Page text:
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Climate Activists Receive Eight-Month Suspended Sentences for Spraying Orange Paint on Brandenburg Gate


Three members of the climate advocacy group Last Generation were handed eight-month prison sentences by the Berlin Tiergarten District Court after they sprayed orange paint on the Brandenburg Gate. The activists, whose ages range from 22 to 64, carried out the protest in September using fire extinguishers filled with paint, coating the iconic landmark’s sandstone columns to voice their opposition to the continued use of fossil fuels. The Brandenburg Gate, dating back to the 18th century, is not only a symbol of Germany’s historical and cultural heritage but also represents the nation’s reunification post-Cold War.

Court Decision and Defence Appeal

The court ruled that the activists’ intention to push for a change in climate policy did not justify their actions, stating that there are other democratic means to achieve political goals. Despite the defendants admitting their involvement, their lawyers expressed dissatisfaction with the proceedings. Defence attorney Lukas Theune criticised the judge for not being open to fully exploring the facts and indicated plans to appeal the verdict. Theune accused the judge of prematurely deciding on a harsh stance and disregarding the defence’s evidence requests.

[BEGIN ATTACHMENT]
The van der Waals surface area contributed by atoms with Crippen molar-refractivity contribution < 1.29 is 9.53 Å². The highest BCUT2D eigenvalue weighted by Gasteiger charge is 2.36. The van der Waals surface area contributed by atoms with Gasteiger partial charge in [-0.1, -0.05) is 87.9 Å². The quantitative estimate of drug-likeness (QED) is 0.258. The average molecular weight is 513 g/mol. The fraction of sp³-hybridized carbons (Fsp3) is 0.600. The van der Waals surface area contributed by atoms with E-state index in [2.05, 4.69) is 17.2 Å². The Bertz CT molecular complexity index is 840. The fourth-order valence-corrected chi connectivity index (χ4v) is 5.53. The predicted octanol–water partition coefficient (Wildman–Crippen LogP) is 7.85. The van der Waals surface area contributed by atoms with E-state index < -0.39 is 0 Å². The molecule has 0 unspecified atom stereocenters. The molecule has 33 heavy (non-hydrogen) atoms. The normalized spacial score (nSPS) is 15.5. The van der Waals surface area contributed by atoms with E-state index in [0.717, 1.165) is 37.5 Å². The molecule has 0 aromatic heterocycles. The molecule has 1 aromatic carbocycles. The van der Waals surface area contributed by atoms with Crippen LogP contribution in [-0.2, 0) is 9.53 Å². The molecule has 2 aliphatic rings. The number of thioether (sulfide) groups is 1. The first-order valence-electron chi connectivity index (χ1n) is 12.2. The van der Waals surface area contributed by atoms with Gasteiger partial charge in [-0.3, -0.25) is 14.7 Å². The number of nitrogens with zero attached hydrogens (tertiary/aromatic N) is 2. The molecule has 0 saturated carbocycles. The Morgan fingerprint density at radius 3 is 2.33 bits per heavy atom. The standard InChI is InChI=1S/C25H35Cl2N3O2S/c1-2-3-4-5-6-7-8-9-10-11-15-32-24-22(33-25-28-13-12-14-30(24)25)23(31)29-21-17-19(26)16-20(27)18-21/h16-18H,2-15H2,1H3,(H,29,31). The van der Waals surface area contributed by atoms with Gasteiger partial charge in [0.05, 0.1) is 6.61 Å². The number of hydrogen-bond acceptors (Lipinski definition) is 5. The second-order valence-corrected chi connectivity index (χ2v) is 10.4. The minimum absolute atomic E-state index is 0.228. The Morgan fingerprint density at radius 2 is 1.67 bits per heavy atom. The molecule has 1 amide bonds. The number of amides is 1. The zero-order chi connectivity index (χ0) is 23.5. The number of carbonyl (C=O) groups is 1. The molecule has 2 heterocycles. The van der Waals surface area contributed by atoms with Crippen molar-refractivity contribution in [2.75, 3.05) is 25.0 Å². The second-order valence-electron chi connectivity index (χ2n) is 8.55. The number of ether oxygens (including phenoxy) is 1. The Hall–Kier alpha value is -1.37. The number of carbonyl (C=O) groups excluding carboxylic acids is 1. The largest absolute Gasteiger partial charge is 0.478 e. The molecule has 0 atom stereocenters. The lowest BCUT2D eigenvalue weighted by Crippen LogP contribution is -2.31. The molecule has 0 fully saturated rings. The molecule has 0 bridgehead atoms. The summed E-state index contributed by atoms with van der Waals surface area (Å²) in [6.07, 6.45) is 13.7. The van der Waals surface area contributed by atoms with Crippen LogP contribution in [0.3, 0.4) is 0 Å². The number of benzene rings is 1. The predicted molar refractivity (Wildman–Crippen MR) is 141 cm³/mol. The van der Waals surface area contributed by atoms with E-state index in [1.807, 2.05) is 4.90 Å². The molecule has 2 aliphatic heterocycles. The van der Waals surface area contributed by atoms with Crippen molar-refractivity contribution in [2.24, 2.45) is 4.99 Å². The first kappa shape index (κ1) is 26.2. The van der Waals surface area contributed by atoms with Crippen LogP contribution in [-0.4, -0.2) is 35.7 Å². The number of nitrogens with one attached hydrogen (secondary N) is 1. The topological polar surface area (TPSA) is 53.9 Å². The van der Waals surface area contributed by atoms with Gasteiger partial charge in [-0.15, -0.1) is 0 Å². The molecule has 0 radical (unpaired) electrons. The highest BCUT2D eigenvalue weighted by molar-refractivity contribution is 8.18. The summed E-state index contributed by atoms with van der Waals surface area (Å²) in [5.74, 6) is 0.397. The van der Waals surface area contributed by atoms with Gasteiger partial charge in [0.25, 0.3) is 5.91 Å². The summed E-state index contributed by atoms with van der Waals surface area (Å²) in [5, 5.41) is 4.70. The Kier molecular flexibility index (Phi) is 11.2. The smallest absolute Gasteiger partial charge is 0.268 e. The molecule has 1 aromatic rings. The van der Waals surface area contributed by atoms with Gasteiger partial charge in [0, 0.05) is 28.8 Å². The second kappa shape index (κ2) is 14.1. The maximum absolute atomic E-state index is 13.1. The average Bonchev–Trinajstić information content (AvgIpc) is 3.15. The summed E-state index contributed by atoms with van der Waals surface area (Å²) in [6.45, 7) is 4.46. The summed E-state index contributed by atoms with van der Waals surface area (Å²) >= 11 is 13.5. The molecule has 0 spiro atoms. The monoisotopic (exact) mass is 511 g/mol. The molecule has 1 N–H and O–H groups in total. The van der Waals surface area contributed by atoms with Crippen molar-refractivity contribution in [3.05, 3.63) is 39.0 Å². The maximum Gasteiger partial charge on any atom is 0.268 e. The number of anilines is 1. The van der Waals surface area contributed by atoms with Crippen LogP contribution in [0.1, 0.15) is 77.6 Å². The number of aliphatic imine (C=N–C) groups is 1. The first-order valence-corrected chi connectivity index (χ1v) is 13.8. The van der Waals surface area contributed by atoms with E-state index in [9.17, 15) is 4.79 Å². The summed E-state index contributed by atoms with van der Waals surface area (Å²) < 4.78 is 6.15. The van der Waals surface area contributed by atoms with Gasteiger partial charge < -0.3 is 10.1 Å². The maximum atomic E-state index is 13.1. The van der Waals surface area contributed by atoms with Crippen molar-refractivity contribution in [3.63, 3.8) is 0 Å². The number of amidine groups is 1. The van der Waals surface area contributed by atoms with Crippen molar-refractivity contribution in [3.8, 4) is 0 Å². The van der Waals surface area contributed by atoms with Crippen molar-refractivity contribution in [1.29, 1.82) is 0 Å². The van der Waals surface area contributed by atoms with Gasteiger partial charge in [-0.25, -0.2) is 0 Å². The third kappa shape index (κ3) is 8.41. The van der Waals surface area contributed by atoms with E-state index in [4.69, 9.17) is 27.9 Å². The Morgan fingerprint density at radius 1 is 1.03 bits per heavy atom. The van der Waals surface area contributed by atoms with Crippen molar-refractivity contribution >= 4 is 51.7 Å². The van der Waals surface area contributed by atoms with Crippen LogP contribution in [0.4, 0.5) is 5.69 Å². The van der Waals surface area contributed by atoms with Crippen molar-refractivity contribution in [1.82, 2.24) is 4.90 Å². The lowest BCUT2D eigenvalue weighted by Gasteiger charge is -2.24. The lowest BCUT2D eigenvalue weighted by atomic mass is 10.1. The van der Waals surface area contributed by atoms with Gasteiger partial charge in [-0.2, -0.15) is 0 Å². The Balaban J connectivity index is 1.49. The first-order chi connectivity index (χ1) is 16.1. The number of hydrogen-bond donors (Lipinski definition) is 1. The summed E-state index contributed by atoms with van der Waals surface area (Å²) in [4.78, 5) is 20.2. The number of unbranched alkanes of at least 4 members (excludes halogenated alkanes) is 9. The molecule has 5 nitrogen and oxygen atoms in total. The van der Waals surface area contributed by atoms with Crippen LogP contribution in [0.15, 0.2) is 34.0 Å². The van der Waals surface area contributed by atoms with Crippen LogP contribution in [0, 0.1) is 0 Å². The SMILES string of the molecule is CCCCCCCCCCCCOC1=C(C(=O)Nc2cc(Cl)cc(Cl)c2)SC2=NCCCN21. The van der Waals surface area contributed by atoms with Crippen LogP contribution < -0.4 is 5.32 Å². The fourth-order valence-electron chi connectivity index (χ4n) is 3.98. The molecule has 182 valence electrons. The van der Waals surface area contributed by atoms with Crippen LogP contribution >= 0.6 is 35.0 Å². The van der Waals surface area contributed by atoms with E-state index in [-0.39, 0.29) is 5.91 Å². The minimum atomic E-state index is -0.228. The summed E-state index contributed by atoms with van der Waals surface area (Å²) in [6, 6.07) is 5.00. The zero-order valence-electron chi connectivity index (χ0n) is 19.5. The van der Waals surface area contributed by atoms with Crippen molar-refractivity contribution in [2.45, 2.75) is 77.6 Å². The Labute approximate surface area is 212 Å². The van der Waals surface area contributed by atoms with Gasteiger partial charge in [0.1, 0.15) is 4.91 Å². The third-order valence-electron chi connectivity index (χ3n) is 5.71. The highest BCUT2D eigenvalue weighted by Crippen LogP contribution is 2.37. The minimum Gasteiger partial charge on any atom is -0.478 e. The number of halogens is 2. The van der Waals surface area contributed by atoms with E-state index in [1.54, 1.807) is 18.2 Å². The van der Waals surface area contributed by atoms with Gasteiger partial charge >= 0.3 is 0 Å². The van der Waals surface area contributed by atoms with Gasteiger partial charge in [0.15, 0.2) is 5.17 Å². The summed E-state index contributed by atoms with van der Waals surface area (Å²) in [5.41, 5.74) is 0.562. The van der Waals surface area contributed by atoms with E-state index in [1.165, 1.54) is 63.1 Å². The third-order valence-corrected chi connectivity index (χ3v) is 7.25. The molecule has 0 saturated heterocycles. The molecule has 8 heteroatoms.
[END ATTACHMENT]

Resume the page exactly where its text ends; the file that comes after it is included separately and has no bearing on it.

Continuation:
Discrepancy in Damage Estimates

The aftermath of the protest left the monument in need of significant restoration. Initial estimates by Berliner Immobilienmanagement (BIM), the gate’s management company, placed the cleanup costs at around €35,000 (approximately $37,456). However, during the trial, a restoration company employee suggested the actual costs were closer to €10,000 ($10,704). BIM reported that the orange paint led to staining that complicated and escalated the restoration efforts.

Activists Plan Solidarity Rally

In reaction to the court’s verdict, Last Generation announced a solidarity rally scheduled for 6pm on April 24 at the Brandenburg Gate. Last Generation spokesperson Lina Johnsen emphasised the symbolic significance of the gate, suggesting that the orange paint served as a reminder that societal change aligned with values of humanity, justice, and honesty is feasible.

The response from Last Generation and its supporters highlights ongoing tensions between activist tactics and legal boundaries in the context of escalating climate change concerns. As this legal battle continues, the dialogue around effective and permissible forms of protest remains as heated and complex as the climate issues at its heart.

Feature image: Two climate activists paint the Brandenburg Gate with orange paint. The Last Generation group announced on Thursday that members had painted the west side of the building with paintbrushes. Courtesy: Annette Riedl/dpa

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